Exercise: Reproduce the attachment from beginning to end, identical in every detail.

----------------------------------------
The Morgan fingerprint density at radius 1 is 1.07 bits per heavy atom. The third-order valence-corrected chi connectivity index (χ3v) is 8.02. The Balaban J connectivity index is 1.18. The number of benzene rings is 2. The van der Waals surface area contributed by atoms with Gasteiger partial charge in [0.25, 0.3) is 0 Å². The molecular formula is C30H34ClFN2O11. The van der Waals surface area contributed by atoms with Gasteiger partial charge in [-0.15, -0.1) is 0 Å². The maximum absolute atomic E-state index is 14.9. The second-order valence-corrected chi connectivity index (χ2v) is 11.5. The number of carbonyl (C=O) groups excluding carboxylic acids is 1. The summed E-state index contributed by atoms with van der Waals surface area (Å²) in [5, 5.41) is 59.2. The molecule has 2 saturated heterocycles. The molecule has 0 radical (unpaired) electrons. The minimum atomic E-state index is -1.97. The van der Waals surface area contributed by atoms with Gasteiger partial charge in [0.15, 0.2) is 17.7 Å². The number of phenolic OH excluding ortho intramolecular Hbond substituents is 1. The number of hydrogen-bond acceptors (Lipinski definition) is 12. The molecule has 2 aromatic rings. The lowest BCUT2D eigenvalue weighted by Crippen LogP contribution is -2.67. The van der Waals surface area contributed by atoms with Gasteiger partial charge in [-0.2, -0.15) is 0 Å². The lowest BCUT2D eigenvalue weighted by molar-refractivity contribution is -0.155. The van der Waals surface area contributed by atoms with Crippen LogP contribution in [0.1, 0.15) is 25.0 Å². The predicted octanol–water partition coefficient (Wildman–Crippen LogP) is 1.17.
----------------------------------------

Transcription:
The Morgan fingerprint density at radius 1 is 1.07 bits per heavy atom. The third-order valence-corrected chi connectivity index (χ3v) is 8.02. The Balaban J connectivity index is 1.18. The number of benzene rings is 2. The van der Waals surface area contributed by atoms with Gasteiger partial charge in [0.25, 0.3) is 0 Å². The molecular formula is C30H34ClFN2O11. The van der Waals surface area contributed by atoms with Gasteiger partial charge in [-0.15, -0.1) is 0 Å². The maximum absolute atomic E-state index is 14.9. The second-order valence-corrected chi connectivity index (χ2v) is 11.5. The number of carbonyl (C=O) groups excluding carboxylic acids is 1. The summed E-state index contributed by atoms with van der Waals surface area (Å²) in [5, 5.41) is 59.2. The molecule has 2 saturated heterocycles. The molecule has 0 radical (unpaired) electrons. The minimum atomic E-state index is -1.97. The van der Waals surface area contributed by atoms with Gasteiger partial charge in [0.15, 0.2) is 17.7 Å². The number of phenolic OH excluding ortho intramolecular Hbond substituents is 1. The number of hydrogen-bond acceptors (Lipinski definition) is 12. The molecule has 2 aromatic rings. The lowest BCUT2D eigenvalue weighted by Crippen LogP contribution is -2.67. The van der Waals surface area contributed by atoms with Gasteiger partial charge in [-0.2, -0.15) is 0 Å². The lowest BCUT2D eigenvalue weighted by molar-refractivity contribution is -0.155. The van der Waals surface area contributed by atoms with Crippen LogP contribution in [0.1, 0.15) is 25.0 Å². The predicted octanol–water partition coefficient (Wildman–Crippen LogP) is 1.17.